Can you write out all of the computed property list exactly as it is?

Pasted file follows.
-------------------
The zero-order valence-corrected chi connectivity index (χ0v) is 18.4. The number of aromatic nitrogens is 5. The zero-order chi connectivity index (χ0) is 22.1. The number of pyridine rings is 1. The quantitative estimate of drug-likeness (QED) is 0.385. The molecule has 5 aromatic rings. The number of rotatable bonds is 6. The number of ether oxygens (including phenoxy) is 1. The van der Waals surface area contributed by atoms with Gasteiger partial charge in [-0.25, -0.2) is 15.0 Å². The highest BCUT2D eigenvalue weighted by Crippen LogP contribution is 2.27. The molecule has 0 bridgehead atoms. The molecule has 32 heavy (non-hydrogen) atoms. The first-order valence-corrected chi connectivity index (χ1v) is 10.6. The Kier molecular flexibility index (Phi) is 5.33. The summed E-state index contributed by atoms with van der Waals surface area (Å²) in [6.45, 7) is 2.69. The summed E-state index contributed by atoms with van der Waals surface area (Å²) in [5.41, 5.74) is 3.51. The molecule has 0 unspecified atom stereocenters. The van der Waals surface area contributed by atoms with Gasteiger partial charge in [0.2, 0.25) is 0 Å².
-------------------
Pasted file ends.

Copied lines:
The zero-order valence-corrected chi connectivity index (χ0v) is 18.4. The number of aromatic nitrogens is 5. The zero-order chi connectivity index (χ0) is 22.1. The number of pyridine rings is 1. The quantitative estimate of drug-likeness (QED) is 0.385. The molecule has 5 aromatic rings. The number of rotatable bonds is 6. The number of ether oxygens (including phenoxy) is 1. The van der Waals surface area contributed by atoms with Gasteiger partial charge in [-0.25, -0.2) is 15.0 Å². The highest BCUT2D eigenvalue weighted by Crippen LogP contribution is 2.27. The molecule has 0 bridgehead atoms. The molecule has 32 heavy (non-hydrogen) atoms. The first-order valence-corrected chi connectivity index (χ1v) is 10.6. The Kier molecular flexibility index (Phi) is 5.33. The summed E-state index contributed by atoms with van der Waals surface area (Å²) in [6.45, 7) is 2.69. The summed E-state index contributed by atoms with van der Waals surface area (Å²) in [5.41, 5.74) is 3.51. The molecule has 0 unspecified atom stereocenters. The van der Waals surface area contributed by atoms with Gasteiger partial charge in [0.2, 0.25) is 0 Å².